So I return, here and now, to say thank you to you.

Thank you for reading and considering my ramblings in this blog and thank you for not yelling too loudly when you disagree with me. Thank you to the regular core of my readership who follow the blog faithfully. Thank you to those of you who catch up on my writings from time to time. Thank you for those times when you repost or share our blog and our readership skyrockets.

Thank you to Cheryl who provides and maintains this platform and who continues to be my biggest encourager and advocate.

But mostly, thank you to God for the talent and freedom I have to speak about things that matter. Thank you Father, for walking with me, kicking me, carrying me, and loving me without reservation. You’re showing me there is much more to be said and I am grateful for that purpose.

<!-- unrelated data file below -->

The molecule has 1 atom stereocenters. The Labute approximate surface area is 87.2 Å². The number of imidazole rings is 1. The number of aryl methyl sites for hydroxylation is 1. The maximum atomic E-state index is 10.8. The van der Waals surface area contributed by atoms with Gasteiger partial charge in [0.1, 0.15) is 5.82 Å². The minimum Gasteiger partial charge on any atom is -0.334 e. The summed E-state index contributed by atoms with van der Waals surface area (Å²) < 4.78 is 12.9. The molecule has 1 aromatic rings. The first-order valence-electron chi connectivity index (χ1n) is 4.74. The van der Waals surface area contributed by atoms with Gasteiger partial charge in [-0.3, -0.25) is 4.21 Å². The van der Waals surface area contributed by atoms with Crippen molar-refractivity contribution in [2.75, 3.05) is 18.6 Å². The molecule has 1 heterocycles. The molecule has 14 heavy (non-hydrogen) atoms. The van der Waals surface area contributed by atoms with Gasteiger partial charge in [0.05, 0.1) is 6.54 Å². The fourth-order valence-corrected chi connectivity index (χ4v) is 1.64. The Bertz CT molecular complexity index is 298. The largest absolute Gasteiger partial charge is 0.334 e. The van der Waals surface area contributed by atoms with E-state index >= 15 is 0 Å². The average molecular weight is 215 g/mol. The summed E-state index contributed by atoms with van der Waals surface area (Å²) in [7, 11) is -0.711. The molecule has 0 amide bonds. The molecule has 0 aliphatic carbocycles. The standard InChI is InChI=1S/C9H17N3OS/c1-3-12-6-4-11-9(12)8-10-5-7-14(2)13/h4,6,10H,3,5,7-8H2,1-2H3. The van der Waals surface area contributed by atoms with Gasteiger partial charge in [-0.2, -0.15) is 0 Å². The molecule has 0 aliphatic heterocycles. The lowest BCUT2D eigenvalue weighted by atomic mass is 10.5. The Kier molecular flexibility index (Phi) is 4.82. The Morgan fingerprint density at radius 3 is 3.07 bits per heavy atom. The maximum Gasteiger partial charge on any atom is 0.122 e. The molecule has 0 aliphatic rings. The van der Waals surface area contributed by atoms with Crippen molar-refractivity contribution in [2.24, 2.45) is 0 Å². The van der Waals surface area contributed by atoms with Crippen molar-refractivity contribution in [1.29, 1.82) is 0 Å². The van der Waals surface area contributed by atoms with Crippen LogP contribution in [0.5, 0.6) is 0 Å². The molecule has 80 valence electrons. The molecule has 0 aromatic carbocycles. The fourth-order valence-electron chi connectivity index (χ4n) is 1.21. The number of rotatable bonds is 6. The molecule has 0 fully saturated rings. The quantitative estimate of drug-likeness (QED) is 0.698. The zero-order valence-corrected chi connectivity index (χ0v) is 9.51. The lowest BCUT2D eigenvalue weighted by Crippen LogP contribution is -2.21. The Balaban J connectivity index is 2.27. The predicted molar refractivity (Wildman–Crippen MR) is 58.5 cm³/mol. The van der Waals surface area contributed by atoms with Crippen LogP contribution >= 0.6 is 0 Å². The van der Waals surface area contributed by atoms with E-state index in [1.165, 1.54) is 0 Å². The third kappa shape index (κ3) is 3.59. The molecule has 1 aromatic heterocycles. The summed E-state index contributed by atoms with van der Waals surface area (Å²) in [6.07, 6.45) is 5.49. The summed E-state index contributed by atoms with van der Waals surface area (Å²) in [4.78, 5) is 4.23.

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I’m going to stick my neck out a bit. One of the reasons I write is to reach out to the many people who struggle with the inconsistencies, assumptions, untruths, and dangers of church and christians. I know many people who believe in God but choose to keep a distance from church because they’ve been burned, disillusioned, exhausted, confused by what they have witnessed. Others are still in church but are tired, disappointed, and dry.

I want you to know that God understands and even encourages you to open your heart and mind to new possiblities. God is bigger than you think and safer than you think. There are many, many people who are searching for a deeper faith because they know God is better than this. It is a new reformation.

So, with the encouragement of my wife (and others), I am going to begin inserting occasional blog references about some of my spiritual wrestlings over the years. I’m not doing this because I feel accomplished, or have a roadmap, or feel 100% correct about everything. I’m doing this because “reading my notes” might help you wrestle freely with your own questions and blind spots.

You could say this is my thankfulness afterthought for both the healing and the delivering.

Because remember, thankfulness is best when we do it.


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Image by Here and now, unfortunately, ends my journey on Pixabay from Pixabay